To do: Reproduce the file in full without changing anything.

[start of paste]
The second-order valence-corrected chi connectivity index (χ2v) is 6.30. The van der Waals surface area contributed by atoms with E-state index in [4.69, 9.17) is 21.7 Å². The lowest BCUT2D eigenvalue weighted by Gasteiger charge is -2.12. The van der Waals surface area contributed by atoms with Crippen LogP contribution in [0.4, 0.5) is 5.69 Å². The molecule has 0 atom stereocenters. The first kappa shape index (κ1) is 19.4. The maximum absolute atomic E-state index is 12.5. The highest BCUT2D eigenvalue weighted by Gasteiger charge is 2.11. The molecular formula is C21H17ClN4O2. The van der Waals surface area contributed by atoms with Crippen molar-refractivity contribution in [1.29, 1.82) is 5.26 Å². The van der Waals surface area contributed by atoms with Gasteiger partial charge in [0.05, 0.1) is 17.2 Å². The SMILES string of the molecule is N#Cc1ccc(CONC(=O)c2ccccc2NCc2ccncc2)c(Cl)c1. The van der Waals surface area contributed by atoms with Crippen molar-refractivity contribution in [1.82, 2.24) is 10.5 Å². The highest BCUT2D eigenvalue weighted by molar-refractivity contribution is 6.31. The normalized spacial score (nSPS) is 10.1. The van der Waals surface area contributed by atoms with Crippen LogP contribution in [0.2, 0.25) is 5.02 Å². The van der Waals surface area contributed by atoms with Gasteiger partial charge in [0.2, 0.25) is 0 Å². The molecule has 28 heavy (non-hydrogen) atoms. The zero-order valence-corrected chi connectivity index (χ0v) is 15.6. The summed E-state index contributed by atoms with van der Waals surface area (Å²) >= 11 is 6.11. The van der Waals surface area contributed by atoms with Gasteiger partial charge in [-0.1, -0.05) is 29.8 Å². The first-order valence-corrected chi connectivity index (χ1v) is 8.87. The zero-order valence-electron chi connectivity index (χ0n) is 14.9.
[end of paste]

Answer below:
The second-order valence-corrected chi connectivity index (χ2v) is 6.30. The van der Waals surface area contributed by atoms with E-state index in [4.69, 9.17) is 21.7 Å². The lowest BCUT2D eigenvalue weighted by Gasteiger charge is -2.12. The van der Waals surface area contributed by atoms with Crippen LogP contribution in [0.4, 0.5) is 5.69 Å². The molecule has 0 atom stereocenters. The first kappa shape index (κ1) is 19.4. The maximum absolute atomic E-state index is 12.5. The highest BCUT2D eigenvalue weighted by Gasteiger charge is 2.11. The molecular formula is C21H17ClN4O2. The van der Waals surface area contributed by atoms with Crippen molar-refractivity contribution in [1.29, 1.82) is 5.26 Å². The van der Waals surface area contributed by atoms with Gasteiger partial charge in [0.05, 0.1) is 17.2 Å². The SMILES string of the molecule is N#Cc1ccc(CONC(=O)c2ccccc2NCc2ccncc2)c(Cl)c1. The van der Waals surface area contributed by atoms with Crippen molar-refractivity contribution in [1.82, 2.24) is 10.5 Å². The highest BCUT2D eigenvalue weighted by molar-refractivity contribution is 6.31. The normalized spacial score (nSPS) is 10.1. The van der Waals surface area contributed by atoms with Crippen LogP contribution in [0.2, 0.25) is 5.02 Å². The van der Waals surface area contributed by atoms with Gasteiger partial charge in [0.2, 0.25) is 0 Å². The molecule has 28 heavy (non-hydrogen) atoms. The zero-order valence-corrected chi connectivity index (χ0v) is 15.6. The summed E-state index contributed by atoms with van der Waals surface area (Å²) >= 11 is 6.11. The van der Waals surface area contributed by atoms with Gasteiger partial charge in [-0.1, -0.05) is 29.8 Å². The first-order valence-corrected chi connectivity index (χ1v) is 8.87. The zero-order valence-electron chi connectivity index (χ0n) is 14.9.